• Coal trains are common. Look for photos of coal trains
    • Discuss Amtrak. Search for Amtrak Fact Sheet, Fiscal Year 2008,State of North Dakota and discuss.
    • http://www.digitalhorizonsonline.org Search for railroads. See Item 19.
    • For information on ND freight trains, go to http://www.aar.org. Select “Statistics and Publications” then “Railroads and States”. Choose ND.
    • If possible, visit the North Dakota State Railroad Museum in Mandan, ND.
For further interest:
  • A train trestle over the Cheyenne River is found at http://www.youtube.com BNSF Loaded Coal Train C‐SCMSUD Crossing the Cheyenne River at Valley City, ND with All‐EMD Lashup
  • A train clearing snow is found at http://www.youtube.com North Dakota Railroad Crossing
  • Information on Minot and a photo of the trestle there is found at http://www.flikr.com/photos Railroad trestle crossing a coulee near Minot, ND
  • A video of a train crossing on this trestle is found at http://www.youtube.com BNSF train on Gassman Coulee Trestle

Culminating Activity

MATERIALS:
  • paper
  • colored pencils
  1. Social Studies: Write a paragraph that answers, “How did the railroads impact the settlement of North Dakota?”
  2. Language Arts: Write a haiku that reflects knowledge of the railroads in North Dakota.
  3. Art: Design a town’s centennial logo that includes the railroad, even if it is a small part of the logo. For an example, go again to http://www.beachnd.com and look at the logo. A small set of railroad tracks could have been added to show that railroads supported the settlement and the growing of the wheat.
  4. Social Studies: Discuss why the title of this lesson/unit is Networking our Land The Railroad. Ask “How did the railroad enable westward expansion for America? How did the railroad enable North Dakota to become settled? What is a network? How, then, did the railroads network our land?”

Cross-Curricular Activity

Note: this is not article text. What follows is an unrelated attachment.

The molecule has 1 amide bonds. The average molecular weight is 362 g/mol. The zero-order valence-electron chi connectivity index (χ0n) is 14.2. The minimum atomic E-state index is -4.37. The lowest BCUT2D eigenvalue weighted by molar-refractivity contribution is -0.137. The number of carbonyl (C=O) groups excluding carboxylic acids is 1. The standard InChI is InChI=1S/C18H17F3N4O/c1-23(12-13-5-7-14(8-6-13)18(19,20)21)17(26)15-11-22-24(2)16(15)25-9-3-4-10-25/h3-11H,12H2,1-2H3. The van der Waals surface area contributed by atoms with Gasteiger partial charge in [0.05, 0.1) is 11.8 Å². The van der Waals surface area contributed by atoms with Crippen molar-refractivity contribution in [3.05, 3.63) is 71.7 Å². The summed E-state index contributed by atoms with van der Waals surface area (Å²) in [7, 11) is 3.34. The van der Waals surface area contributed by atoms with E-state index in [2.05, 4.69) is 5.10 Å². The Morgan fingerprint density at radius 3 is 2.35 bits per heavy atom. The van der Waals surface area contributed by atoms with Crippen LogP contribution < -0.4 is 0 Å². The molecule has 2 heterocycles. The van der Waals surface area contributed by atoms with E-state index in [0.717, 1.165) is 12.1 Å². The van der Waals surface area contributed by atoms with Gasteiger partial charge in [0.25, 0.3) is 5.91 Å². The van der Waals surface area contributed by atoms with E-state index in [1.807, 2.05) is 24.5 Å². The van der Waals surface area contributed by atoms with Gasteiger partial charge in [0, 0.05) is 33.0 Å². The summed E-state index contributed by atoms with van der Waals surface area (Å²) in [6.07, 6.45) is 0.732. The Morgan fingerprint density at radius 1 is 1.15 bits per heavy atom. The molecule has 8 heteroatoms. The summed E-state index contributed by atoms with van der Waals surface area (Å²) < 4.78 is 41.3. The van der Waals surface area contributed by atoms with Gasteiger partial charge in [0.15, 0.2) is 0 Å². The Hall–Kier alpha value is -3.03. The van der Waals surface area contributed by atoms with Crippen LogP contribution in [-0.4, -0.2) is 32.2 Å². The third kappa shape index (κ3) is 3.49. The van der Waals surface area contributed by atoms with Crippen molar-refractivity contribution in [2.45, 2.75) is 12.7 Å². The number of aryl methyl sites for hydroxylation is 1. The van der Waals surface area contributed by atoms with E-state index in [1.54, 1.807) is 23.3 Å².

MATERIALS:
  • paper
  • colored pencils
  1. Language Arts: Write paragraphs about the changes and similarities listed above. Use a format taught in your school’s English class.
  2. Language Arts: Write a paragraph about how railroads impacted our state/region. Use a format taught in your school’s English class.
  3. Language Arts: Write a haiku poem that reflects student knowledge of the railroads in North Dakota. Haiku is a Japanese word that means “Light Verse”. There are 5 syllables in the first line, 7 in the second, and 5 in the third. They do not need to rhyme. While nature was originally the topic, any topic can be used.
    Examples:
    • Reaching to new lands
    • Bringing people and supplies
    • New towns are built there
    • Whistles in the night
    • Important work to get done
    • Long ago and now
  4. Art: Design a centennial logo for a city or town in North Dakota that includes the railroad, even if it is just a detail on the graphics.

Community Connections

  1. Interview an older relative or other person of an older generation about any connections their ancestors had to the building of or use of the railroad in North Dakota.
  2. Research the connections between North Dakota towns and the railroad. Discuss ways your town’s origin is connected to the railroad and share that information with others through a display at the local library.
  3. Possibly visit the North Dakota State Railroad Museum or a local depot.
  4. Find out when a town or towns celebrated their centennial and any relationships they have and share with the railroad. Enter a contest or help a centennial planning committee design a logo.


OTHER POSSIBILITIES TO EXTEND OR ENHANCE THIS TOPIC:
  • Discuss Morse code and how the train engineers reached for their instructions written in Morse code by leaning out the train window as they passed by a station.
  • Research date nails used at the time. See http://fantasticprices.com/DATENAIL/Railroad.htm..
  • Research the perils of train travel, snowstorms and robberies.
  • Research dining cars and “The Great Big Baked Potato” served by the Northern Pacific Railroad.
  • Research the various jobs on the train.
  • Invite someone who works on the railroad as a guest speaker.

Student Handouts:

  1. Networking Our Land Lesson Plan
    • Download
  2. Paragraph Organizer
    • Download